5. Changing My Mind by Margaret Trudeau – This book, a deeply personal account of living with mental illness, really struck a chord with me. Margaret writes about her struggles with bipolar illness and her long journey to recovery and empowerment. It was a tough read at times, because she often let it go too long before reaching for help, but in every circumstance, it was her family that pulled her through, as well as her desire to get better. “I find that when I eat well and sleep well, everything else falls into place.” Margaret brushes with the rich & famous, gets into the wrong crowds, and is scathingly judged by the media for abandoning her children, being reckless, and causing embarrassment to the Canadian people. I found her to be very unfairly judged throughout her life, and you can see that people’s opinions are getting the best of her. I enjoyed reading about her relationships with her kids, and it was uncanny reading about little Justin Trudeau in a stroller while watching the adult version give daily updates on Covid-19. Margaret’s initial romance with Pierre Trudeau is written in a very light-hearted way; they seem to really connect despite the 30-year age difference – she is 22 and he 52 when they marry. The marriage does take a turn for the worse and becomes painful and quite claustrophobic. An honest memoir that must have taken an incredible amount of courage to write.
6. The Book of Secrets by Deepak Chopra – I read this book during the summer, leaving Ottawa to spend a few weeks at my brother’s place in T.O. It helped me to deal with the grief of my grandfather’s passing, and explored the shadow self that we often try to suppress, but is an essential part of us and must be explored for any type of spiritual growth. I know this book will be a life-long reference for me of what it means to long for the truth and reveal the secrets of life through experience, awareness, and trust.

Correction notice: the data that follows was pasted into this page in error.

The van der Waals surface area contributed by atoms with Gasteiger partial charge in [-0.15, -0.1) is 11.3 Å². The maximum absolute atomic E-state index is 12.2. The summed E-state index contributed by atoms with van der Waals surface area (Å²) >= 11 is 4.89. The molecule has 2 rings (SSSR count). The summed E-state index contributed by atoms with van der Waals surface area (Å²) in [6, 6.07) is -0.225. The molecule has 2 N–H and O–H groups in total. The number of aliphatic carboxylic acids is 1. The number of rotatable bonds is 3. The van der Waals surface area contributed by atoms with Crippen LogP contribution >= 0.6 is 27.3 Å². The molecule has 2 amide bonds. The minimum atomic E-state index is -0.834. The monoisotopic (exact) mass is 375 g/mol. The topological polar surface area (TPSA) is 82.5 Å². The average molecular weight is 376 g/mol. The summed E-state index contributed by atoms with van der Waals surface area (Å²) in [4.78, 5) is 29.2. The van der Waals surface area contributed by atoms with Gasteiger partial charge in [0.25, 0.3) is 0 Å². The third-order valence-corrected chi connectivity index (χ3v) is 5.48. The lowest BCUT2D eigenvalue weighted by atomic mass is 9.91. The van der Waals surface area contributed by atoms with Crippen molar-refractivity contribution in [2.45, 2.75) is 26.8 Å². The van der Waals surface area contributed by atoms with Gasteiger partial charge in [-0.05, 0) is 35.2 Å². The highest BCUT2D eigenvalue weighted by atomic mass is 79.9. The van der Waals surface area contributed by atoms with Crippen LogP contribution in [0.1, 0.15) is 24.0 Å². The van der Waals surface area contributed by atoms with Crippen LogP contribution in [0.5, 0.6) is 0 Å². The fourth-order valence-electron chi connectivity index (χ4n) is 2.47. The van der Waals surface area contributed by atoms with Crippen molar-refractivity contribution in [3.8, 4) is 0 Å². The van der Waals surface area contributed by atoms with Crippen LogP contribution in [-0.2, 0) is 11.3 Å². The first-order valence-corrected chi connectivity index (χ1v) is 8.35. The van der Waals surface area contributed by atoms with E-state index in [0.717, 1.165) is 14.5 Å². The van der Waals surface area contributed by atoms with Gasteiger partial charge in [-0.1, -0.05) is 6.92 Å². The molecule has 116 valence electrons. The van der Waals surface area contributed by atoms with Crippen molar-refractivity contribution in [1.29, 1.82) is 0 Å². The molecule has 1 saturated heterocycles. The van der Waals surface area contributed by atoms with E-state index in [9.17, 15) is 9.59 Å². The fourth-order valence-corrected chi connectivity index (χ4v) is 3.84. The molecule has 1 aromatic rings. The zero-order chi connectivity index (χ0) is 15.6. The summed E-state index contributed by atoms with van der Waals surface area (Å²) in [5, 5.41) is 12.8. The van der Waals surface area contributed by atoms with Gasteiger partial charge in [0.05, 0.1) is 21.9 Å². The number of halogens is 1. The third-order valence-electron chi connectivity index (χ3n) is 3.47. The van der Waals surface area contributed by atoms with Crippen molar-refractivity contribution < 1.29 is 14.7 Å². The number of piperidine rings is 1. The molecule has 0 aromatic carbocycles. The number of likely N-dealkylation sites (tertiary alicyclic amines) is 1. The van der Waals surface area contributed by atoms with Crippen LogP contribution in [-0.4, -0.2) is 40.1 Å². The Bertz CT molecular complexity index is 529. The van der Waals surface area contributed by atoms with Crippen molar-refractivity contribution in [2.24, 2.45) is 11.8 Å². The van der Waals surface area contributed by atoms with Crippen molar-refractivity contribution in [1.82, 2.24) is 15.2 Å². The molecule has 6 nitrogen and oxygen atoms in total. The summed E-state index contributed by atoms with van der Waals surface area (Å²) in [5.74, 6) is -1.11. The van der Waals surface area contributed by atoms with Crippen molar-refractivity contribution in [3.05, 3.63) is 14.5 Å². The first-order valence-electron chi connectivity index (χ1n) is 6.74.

You will know every secret about life when you can truly say ‘I must know. I can’t wait a moment longer.’ Buddha sitting under the Bodhi tree and Jesus wrestling with demons in the desert are symbolic of the same drama of the soul that you were born to repeat.Deepak Chopra
7. Amazing Me! Dance! by Carol Thompson – I bought this book for just a few dollars from the sale section at Indigo, thinking it looked like a fun children’s book, and that I would give it to one of my friends when they had a baby. Little did I know how much joy it would bring to one special child – my adorable little niece. This book is a dance adventure… the characters (all little babies) come alive when they dance, and the words go “Boogie woogie woogie… move and groove”…. “Shimmy shake shake…. do a monster move!” (at which point my niece throws herself back with joy). She loves to turn the pages too. You will also love Amazing Me! Sing!, Amazing Me! Music!, and Amazing Me! Dressing Up!
8. Leaving Microsoft to Change the World by John Wood – This is a beautifully told memoir by an executive who at age 35 leaves it all behind to help some of the world’s poorest and most vulnerable. I could relate to this desire so well! Don’t we all have this type of deeply held dream of doing something different than the daily grind? Wood recruits a few others and creates Room to Read, an organization that provides books to Nepal’s school children. Despite skepticism and obstacles, his organization is a big success, and he is addicted to the joy this type of work brings. As of today, the gift of knowledge has been brought to over 16 million children in 16 countries. This book is a pleasure to read – uplifting and inspiring – a must read.
- My Dark Vanessa – Kate Elizabeth Russell
- The Library Book – Susan Orlean
- It’s a Good Thing – J.L Witterick
- The Path Made Clear – Oprah Winfrey